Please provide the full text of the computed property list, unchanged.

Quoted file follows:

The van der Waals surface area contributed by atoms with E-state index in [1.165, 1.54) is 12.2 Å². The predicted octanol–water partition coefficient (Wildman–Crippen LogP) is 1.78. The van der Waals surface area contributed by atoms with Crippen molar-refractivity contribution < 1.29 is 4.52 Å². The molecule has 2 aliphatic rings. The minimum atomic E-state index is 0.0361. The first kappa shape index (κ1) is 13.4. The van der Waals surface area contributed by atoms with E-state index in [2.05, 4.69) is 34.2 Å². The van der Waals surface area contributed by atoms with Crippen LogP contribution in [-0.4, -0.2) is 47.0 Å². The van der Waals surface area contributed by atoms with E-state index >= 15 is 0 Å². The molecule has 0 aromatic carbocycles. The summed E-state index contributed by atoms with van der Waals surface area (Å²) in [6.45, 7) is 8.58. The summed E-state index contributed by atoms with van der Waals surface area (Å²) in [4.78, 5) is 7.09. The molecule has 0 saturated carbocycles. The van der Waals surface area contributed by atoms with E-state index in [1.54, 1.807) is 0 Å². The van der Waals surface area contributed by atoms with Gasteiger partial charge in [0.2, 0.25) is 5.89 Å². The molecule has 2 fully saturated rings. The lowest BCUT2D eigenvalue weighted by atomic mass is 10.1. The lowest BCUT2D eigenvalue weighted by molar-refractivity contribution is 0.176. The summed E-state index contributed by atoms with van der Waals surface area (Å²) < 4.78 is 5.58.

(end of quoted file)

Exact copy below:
The van der Waals surface area contributed by atoms with E-state index in [1.165, 1.54) is 12.2 Å². The predicted octanol–water partition coefficient (Wildman–Crippen LogP) is 1.78. The van der Waals surface area contributed by atoms with Crippen molar-refractivity contribution < 1.29 is 4.52 Å². The molecule has 2 aliphatic rings. The minimum atomic E-state index is 0.0361. The first kappa shape index (κ1) is 13.4. The van der Waals surface area contributed by atoms with E-state index in [2.05, 4.69) is 34.2 Å². The van der Waals surface area contributed by atoms with Crippen LogP contribution in [-0.4, -0.2) is 47.0 Å². The van der Waals surface area contributed by atoms with E-state index >= 15 is 0 Å². The molecule has 0 aromatic carbocycles. The summed E-state index contributed by atoms with van der Waals surface area (Å²) in [6.45, 7) is 8.58. The summed E-state index contributed by atoms with van der Waals surface area (Å²) in [4.78, 5) is 7.09. The molecule has 0 saturated carbocycles. The van der Waals surface area contributed by atoms with E-state index in [1.54, 1.807) is 0 Å². The van der Waals surface area contributed by atoms with Gasteiger partial charge in [0.2, 0.25) is 5.89 Å². The molecule has 2 fully saturated rings. The lowest BCUT2D eigenvalue weighted by atomic mass is 10.1. The lowest BCUT2D eigenvalue weighted by molar-refractivity contribution is 0.176. The summed E-state index contributed by atoms with van der Waals surface area (Å²) < 4.78 is 5.58.